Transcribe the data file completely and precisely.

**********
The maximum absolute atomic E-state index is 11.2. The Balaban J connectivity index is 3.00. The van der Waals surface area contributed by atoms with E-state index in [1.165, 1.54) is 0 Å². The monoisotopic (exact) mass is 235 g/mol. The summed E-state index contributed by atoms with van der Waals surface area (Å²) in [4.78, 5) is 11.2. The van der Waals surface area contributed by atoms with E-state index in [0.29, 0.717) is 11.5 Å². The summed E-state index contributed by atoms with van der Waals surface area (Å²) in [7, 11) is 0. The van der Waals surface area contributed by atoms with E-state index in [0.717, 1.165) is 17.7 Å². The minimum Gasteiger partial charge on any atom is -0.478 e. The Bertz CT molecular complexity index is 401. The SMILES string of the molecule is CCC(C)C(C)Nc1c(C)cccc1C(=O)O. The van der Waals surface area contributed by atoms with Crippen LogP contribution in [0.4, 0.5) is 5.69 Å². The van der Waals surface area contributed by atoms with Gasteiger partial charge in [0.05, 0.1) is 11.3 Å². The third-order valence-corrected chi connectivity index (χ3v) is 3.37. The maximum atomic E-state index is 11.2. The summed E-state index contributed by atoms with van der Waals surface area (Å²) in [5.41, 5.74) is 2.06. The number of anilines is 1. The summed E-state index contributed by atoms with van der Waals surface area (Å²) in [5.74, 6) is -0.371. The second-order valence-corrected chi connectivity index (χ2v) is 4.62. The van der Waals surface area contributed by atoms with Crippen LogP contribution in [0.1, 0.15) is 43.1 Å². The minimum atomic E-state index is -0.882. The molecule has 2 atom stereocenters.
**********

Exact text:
The maximum absolute atomic E-state index is 11.2. The Balaban J connectivity index is 3.00. The van der Waals surface area contributed by atoms with E-state index in [1.165, 1.54) is 0 Å². The monoisotopic (exact) mass is 235 g/mol. The summed E-state index contributed by atoms with van der Waals surface area (Å²) in [4.78, 5) is 11.2. The van der Waals surface area contributed by atoms with E-state index in [0.29, 0.717) is 11.5 Å². The summed E-state index contributed by atoms with van der Waals surface area (Å²) in [7, 11) is 0. The van der Waals surface area contributed by atoms with E-state index in [0.717, 1.165) is 17.7 Å². The minimum Gasteiger partial charge on any atom is -0.478 e. The Bertz CT molecular complexity index is 401. The SMILES string of the molecule is CCC(C)C(C)Nc1c(C)cccc1C(=O)O. The van der Waals surface area contributed by atoms with Crippen LogP contribution in [0.4, 0.5) is 5.69 Å². The van der Waals surface area contributed by atoms with Gasteiger partial charge in [0.05, 0.1) is 11.3 Å². The third-order valence-corrected chi connectivity index (χ3v) is 3.37. The maximum atomic E-state index is 11.2. The summed E-state index contributed by atoms with van der Waals surface area (Å²) in [5.41, 5.74) is 2.06. The number of anilines is 1. The summed E-state index contributed by atoms with van der Waals surface area (Å²) in [5.74, 6) is -0.371. The second-order valence-corrected chi connectivity index (χ2v) is 4.62. The van der Waals surface area contributed by atoms with Crippen LogP contribution in [0.1, 0.15) is 43.1 Å². The minimum atomic E-state index is -0.882. The molecule has 2 atom stereocenters.